From the foregoing brief discussion the relevant conditions to be observed can be summarized as:

  1. The inductive coupling between a screen and its associated anode must be kept tighter than with the other anode or the load.
  2. Stray capacitive coupling between a screen and the opposite anode must be kept small.
  3. The magnitude of the leakage inductances, anode (1) to screen (1) and anode (2) to screen (2), and the anode and screen capacitances to earth should be kept as low as possible since the higher the frequency at which 'single-sided' oscillations are liable to occur the more easily they will be effectively damped.

To satisfy these requirements there is one main condition to be observed.

  • Each half-primary should, if possible, be wound without being sectionalized with the other half- primary or the secondary. If it is necessary to sectionalize each half-primary, then the sections must contain screen and anode subsections in the same proportion as the complete half-primary. Alternatively the sectionalizing can be done by connecting complete half-primary sections in parallel.

To clarify this statement the following case can be considered and is illustrated below. The left hand diagram shows a typical winding arrangement for use with triodes or tetrodes. To convert this to ultra-linear operation the simple arrangement shown on the right should not be used, since it violates the design condition and is liable to be unstable.

Typical sectionalization of output transformer for normal operation with triodes or tetrodes. If tapped for UL operation in this manner, instability is likely.

Instead the arrangements. shown below can be used, both of which conform to the design condition. The first employs series-connected sections and the latter parallel-connected sections. Unfortunately both are rather complicated and if a very low half-primary to half-primary leakage inductance is not of prime importance, then, by reversing the positions of the primary and secondary windings, a much simpler but nevertheless very satisfactory winding arrangement results.

Alternative ideal winding arrangements conforming to the criteria for stable operation in the UL circuit.

The diagram below illustrates this winding arrangement which is suitable for most ultra-linear output stages up to the 30-watt class.

Simplified winding arrangement for UL operation which gives good results in practice.

As a rider to this section it must be said that transformers not designed to the above principles are not necessarily unstable but in general require external stabilization, whereas the above designs in general do not.

Before specifying the design of the output transformer, which as far low and middle frequencies are concerned can be designed along conventional lines, one factor which is often questioned should be explained. It is often asked how such small ultra-linear transformers (e.g., Gilson W0710) can possibly have the low-frequency performance specified. This can be explained as follows. Distortion at low frequencies for a given transformer is approximately proportional to Ra x RL/(Ra + RL) where Ra = effective AC anode resistance and RL = effective load resistance; and hence the lower the effective Ra the lower will be the distortion. Tetrodes have a high effective Ra, and triodes a low effective Ra but also, unfortunately, a low power efficiency. Transformer dimensions increase as the standing anode current increases owing to the greater space required for the primary winding which carries the sum of the standing valve current plus the current due to the power absorbed in the load. Now the ultra-linear circuit combines a low effective Ra with a high efficiency and hence the transformer need not have an excessively large primary inductance and can be wound with relatively thin wire. This produces a transformer whose dimensions are therefore smaller than those of a similar component for either a triode or a tetrode output stage.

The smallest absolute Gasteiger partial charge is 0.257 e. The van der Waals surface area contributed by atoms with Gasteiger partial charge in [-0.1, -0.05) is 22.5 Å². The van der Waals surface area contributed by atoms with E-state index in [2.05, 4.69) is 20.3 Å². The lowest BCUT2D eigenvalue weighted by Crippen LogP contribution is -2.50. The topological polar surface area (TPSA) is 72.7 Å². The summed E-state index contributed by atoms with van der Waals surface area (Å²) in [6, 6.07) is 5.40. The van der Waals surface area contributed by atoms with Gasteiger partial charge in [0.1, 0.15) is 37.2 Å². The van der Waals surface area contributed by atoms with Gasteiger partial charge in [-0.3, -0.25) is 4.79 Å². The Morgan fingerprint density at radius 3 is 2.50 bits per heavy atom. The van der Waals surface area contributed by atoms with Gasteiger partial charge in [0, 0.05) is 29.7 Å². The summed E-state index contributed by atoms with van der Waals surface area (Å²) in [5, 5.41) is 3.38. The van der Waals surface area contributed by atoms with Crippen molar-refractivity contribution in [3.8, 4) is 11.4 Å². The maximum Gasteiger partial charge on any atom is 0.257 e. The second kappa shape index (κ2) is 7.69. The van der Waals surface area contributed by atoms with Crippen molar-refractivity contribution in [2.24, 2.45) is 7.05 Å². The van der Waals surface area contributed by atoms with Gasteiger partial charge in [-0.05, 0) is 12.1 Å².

An important advantage of this is that in a practical case the leakage inductances can be kept small without complicated sectionalization, such as would be found necessary for a transformer in a triode output stage.

Practical winding sequence equivalent to the simplified circuit above. Details of a transformer for use with N709 valves in UL push-pull are given in tabular form below.

Design for Ultra Linear Output Transformer for N709 Valves in push-pull

Core: 1.25-in stack of No. 29a, 0.014-in thick Stalloy laminations.

Windings (from core) See above diagram. SWG = Standard Wire Gauge

  1. 45 turns of 22 SWG enamelled copper wire, wound in one layer. 2 turns of 5-mil. Empire cloth.
  2. 1,940 turns, tapped at 390 turns, of 38 SWG enamelled, 178 turns per layer, 3-mil. paper interleaving each layer. 3 turns of 5-mil. Empire cloth.
  3. 90 turns of 22 SWG enamelled in two layers. 3 turns of 5-mil. Empire cloth.
  4. 1,940 turns, tapped at 1,550, 38 SWG enamelled. 178 turns per layer, 3-mil. paper interleaving. 3 turns of 5-mil. Empire cloth.
  5. 45 turns of 22 SWG in one layer. 1 turn of 5-mil. Empire cloth.

Test Specification

Primary DC resistance 520Ω, anode--to-anode. Secondary DC resistance (on 15Ω) 1.2Ω. Primary inductance at 5Volt, 50Hz = 75H

Leakage inductance, primary-secondary, referred to primary = 28-30 mH

Leakage inductance A1SC1 = 10 mH

Leakage inductance A2-SC2 = 9 mH

Leakage inductance half primary to half primary = 24 mH

See also Ultra Linear Operation, Distributed Loading & Tetrodes with screen feedback